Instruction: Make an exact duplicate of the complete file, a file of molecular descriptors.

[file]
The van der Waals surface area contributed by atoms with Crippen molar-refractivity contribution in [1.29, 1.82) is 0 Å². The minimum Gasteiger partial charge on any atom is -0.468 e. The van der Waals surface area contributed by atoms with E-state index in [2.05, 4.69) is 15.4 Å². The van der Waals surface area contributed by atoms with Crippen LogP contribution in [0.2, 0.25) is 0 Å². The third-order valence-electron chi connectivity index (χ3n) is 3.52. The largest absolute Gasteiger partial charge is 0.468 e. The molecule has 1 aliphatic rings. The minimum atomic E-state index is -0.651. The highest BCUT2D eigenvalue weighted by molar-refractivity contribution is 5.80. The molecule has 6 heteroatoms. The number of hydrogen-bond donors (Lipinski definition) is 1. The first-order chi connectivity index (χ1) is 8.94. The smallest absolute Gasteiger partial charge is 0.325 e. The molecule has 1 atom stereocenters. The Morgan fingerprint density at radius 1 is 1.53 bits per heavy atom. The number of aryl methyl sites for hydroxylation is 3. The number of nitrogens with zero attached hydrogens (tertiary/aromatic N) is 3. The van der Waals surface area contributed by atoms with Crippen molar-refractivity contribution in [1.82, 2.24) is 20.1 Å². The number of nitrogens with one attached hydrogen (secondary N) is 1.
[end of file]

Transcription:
The van der Waals surface area contributed by atoms with Crippen molar-refractivity contribution in [1.29, 1.82) is 0 Å². The minimum Gasteiger partial charge on any atom is -0.468 e. The van der Waals surface area contributed by atoms with E-state index in [2.05, 4.69) is 15.4 Å². The van der Waals surface area contributed by atoms with Crippen LogP contribution in [0.2, 0.25) is 0 Å². The third-order valence-electron chi connectivity index (χ3n) is 3.52. The largest absolute Gasteiger partial charge is 0.468 e. The molecule has 1 aliphatic rings. The minimum atomic E-state index is -0.651. The highest BCUT2D eigenvalue weighted by molar-refractivity contribution is 5.80. The molecule has 6 heteroatoms. The number of hydrogen-bond donors (Lipinski definition) is 1. The first-order chi connectivity index (χ1) is 8.94. The smallest absolute Gasteiger partial charge is 0.325 e. The molecule has 1 atom stereocenters. The Morgan fingerprint density at radius 1 is 1.53 bits per heavy atom. The number of aryl methyl sites for hydroxylation is 3. The number of nitrogens with zero attached hydrogens (tertiary/aromatic N) is 3. The van der Waals surface area contributed by atoms with Crippen molar-refractivity contribution in [1.82, 2.24) is 20.1 Å². The number of nitrogens with one attached hydrogen (secondary N) is 1.